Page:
Mantis tillers are reliable little workhorse tillers. As with any power garden implement, you may experience an occasional problem starting your tiller. Follow a few simple steps to check the possible causes, and your Mantis tiller should be up and running quickly.
Electric Mantis Tiller
Make sure the cord is plugged in securely, both at the tiller end and the source end. Check that the kill switch is in the “ON” position. If the tiller still does not start, unplug it before checking further.
Check the tines for obstructions. Clear away tangled weeds, sticks, stones or caked mud. Remove the tines and clear away debris if necessary. Replace the tines.
Check the circuit breaker on the tiller. If the button has popped out, push it back in. If the button does not stay in, wait about 30 seconds and try again.
Check the circuit breaker at the power source, in your home or on the generator. Plug in the tiller cord, turn the switch to “ON” and start the tiller.
Gasoline Mantis Tiller
Fill the gas tank. Make sure the kill switch is in the “ON” position. If the switch was on and it did not start, the engine may be flooded.
Check the oil level in the sump chamber of a four-cycle Honda engine, if that is your tiller model. Fill it to the proper level, which the lowest thread line inside the opening of the sump. Use 10W/30 oil. 10W/40 or 20/W40 may be substituted if necessary.
Two-cycle models do not have an oil sump, because the oil is mixed with the gasoline.
Check the spark plug. Remove the spark plug cap, and remove the spark plug with a 3/4-inch spark plug wrench. If the end of the spark plug is wet, the engine may be flooded. Use a clean dry rag or a paper towel and dry the end of the spark plug. Leave the plug out, and pull the starter cord. Repeat pulling several times. Replace the spark plug, tighten it with the wrench, and replace the cap.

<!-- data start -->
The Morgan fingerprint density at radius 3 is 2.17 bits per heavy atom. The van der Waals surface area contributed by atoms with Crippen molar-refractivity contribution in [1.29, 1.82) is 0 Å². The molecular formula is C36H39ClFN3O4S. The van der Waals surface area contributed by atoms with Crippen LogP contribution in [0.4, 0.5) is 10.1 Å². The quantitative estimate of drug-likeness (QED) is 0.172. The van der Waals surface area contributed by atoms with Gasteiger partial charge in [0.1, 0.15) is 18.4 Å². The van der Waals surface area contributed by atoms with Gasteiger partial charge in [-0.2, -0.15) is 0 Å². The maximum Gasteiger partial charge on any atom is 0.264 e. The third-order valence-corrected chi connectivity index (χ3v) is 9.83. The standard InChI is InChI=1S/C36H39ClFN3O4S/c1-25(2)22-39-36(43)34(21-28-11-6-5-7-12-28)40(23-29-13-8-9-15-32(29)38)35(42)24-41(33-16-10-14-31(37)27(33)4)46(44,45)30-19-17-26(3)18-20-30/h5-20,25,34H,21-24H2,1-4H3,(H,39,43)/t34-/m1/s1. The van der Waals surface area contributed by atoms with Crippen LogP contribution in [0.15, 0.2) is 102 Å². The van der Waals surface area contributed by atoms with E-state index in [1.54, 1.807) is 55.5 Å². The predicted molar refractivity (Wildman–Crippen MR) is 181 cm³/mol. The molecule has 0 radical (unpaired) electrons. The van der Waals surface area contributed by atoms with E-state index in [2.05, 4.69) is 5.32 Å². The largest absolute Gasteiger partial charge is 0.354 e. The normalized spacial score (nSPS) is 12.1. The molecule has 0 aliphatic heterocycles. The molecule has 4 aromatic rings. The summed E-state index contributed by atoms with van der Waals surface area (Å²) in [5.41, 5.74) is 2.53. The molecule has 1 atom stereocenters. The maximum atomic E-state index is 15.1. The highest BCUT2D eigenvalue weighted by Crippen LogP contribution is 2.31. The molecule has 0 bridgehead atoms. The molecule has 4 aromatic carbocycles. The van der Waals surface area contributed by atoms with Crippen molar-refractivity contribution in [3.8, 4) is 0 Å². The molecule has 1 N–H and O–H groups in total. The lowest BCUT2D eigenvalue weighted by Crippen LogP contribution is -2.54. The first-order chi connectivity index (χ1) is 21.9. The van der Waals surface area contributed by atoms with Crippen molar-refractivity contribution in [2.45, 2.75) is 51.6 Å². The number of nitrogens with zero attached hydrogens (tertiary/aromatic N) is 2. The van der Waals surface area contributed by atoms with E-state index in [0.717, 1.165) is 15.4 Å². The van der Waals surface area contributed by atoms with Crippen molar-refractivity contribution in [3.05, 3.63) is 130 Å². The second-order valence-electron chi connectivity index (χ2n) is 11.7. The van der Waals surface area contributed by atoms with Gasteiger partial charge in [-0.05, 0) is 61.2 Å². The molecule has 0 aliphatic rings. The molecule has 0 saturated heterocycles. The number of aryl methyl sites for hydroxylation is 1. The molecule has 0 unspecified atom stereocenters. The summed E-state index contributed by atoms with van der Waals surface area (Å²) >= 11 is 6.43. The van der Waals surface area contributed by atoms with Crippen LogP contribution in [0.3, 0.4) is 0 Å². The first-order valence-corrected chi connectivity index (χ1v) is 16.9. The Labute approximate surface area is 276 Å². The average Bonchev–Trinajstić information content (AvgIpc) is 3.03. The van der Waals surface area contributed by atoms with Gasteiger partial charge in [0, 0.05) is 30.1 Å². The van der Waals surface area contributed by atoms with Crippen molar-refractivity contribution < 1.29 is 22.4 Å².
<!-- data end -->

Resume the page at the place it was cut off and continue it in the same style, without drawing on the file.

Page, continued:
Turn the switch “OFF”. Pull the choke button all the way out. Pull the cord three or four times, and the engine should sputter. Push the choke button in and pull the cord. After a few pulls, the engine should start and run.
Check the fuel line if the end of the spark plug is dry when you check it. The fuel line runs from the bottom of the fuel tank to the carburetor. Open the tank so there is no pressure. Remove the end of the fuel line from the carburetor end. It should drip very slowly from the fuel line. Clean up any dripped fuel with a rag.
If there is no drip, visually check along the line for kinks. Any bent or pinched place will restrict the fuel flow. The fuel line is flexible, so if you see a kink, simply unbend it. Fuel should drip slowly from the disconnected end. Reconnect the line to the carburetor and wipe up spilled fuel. Turn the switch to “ON” and start as you normally would.
Check for fuel that runs freely from the fuel line. This can cause flooding. The fuel filter may be disconnected if fuel runs quickly through the line when the line is disconnected from the carburetor. The filter is inside the fuel tank on the other end of the fuel line. Reattach the filter, replace the fuel line at the carburetor end and wipe up spilled fuel. Turn the switch “ON” and start the engine as usual. (page 8, two-cycle manual)